The Greene-ing of the GOP

Since the November elections, the January Senate runoffs in Georgia and the January 6 attack on democracy, civil war has broken out between Traditional Republicans and Trump Republicans. Whose party will it be?

Two Republicans might give us a peek at the GOP’s future. One has had a load of media attention; she’s the QAnon congresswoman from Georgia. The other has been under the radar; he’s a former North Carolina Chief Justice who advised Donald Trump on overturning the election.

 The QAnon Congresswoman

While Georgia elected two Democratic Senators and gave Democrats control of the Senate, Georgia’s 14th Congressional District elected Marjorie Taylor Greene.

She has suggested that 9/11 was a hoax, that a Jewish banking family’s space laser started a California wildfire and that the Clintons had John F. Kennedy Jr. killed. Her social media posts have been racist, anti-Semitic and anti-Muslim – and talked of executing Nancy Pelosi and FBI agents.

Greene publicly harassed young school-shooting survivors. So what did House Republicans do? They put her on the House Education Committee.

Maybe Democrats will try to make Greene the face of the Republican Party, much like Republicans have tried to make Alexandria Ocasio-Cortez the face of Democratic Party.

AOC’s politics may be leftish, but Greene’s views are – as Mitch McConnell said – “loony lies.”

She’s an inviting target for Democrats. She divides Republicans. She scares Independents. She gives donors the heebie-jeebies.

Democrats could make every Republican take a stand on Greene. As an old mountain legislator used to say, “Are you fer her or agin’ her?”

Speaking of mountains, her district in northwest Georgia borders North Carolina’s 11thDistrict, which produced Mark Meadows and Madison Cawthorn.

What’s in the water up there?

 The Chief Justice

The New York Times reported this week that Meadows, then White House chief of staff, connected Trump to Mark Martin during the 77-day period after the election when Trump was desperately trying to overturn his defeat.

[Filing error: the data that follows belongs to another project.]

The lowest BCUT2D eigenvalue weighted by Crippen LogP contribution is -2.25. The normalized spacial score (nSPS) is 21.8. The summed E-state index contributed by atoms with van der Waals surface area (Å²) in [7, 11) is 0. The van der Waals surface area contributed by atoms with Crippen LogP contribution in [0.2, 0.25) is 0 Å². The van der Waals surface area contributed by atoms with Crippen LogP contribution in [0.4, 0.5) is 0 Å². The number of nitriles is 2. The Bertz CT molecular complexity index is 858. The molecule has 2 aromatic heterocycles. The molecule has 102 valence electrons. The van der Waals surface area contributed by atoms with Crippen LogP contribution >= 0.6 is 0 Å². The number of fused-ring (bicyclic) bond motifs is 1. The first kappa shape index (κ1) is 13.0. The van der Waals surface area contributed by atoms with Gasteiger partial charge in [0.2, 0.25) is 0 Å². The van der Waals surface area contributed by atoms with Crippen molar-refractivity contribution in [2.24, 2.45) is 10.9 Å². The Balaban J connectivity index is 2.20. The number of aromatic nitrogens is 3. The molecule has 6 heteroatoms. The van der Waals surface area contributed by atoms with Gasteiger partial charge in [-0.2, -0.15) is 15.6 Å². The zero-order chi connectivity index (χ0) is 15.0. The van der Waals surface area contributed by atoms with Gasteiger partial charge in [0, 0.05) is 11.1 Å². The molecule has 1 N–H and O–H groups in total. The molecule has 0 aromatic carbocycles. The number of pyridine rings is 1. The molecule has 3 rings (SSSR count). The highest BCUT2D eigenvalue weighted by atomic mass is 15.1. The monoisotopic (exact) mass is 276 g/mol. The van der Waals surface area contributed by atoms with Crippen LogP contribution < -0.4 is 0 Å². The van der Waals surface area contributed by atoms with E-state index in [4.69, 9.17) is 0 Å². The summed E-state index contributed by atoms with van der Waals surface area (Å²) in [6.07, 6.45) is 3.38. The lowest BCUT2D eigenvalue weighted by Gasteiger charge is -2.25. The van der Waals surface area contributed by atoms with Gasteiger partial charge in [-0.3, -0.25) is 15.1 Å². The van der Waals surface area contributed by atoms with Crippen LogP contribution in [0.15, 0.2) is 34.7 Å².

Martin was Chief Justice of the Supreme Court of North Carolina from 2014 through 2019. He resigned to become Dean of the Law School at Regent University in Virginia Beach.

Martin, the Times reported, was part of a group of lawyers who pushed in December for an “audacious” lawsuit asking the Supreme Court to throw out election results from Georgia, Michigan, Pennsylvania and Wisconsin and “shift the selection of their Electoral College delegates to their legislatures, effectively nullifying 20 million votes.”

The Supreme Court refused.

But then, the Times said, Martin gave Trump “a radical interpretation of the Constitution: Vice President Mike Pence, he argued, had the power to stop the certification and throw out any results he deemed fraudulent.”

That’s what Trump told Pence to do. Pence refused. That led Trump to denounce Pence and tell the mob on January 6 to go to the Capitol. They went, they attacked the building and some of them tried to hunt down Pence. Five people died. That led the House to impeach Trump for inciting an insurrection. He now faces trial in the Senate.

What Next for Republicans?

For now, the Republican Party still seems to be Trump’s party. Will it become Marjorie Taylor Greene’s party?

Her ideas may be “loony.” But she is a member of Congress.

Mark Martin’s ideas about overturning elections may be “radical,” but he is a former state chief justice and a law school dean, charged with preparing future – presumably conservative – lawyers and judges.

Are Greene’s ideas and Martin’s ideas the future of their party?

Where do Republicans stand?

 

Link to The New York Times story “77 Days: Trump’s Campaign to Subvert the Election.”

Leave a Reply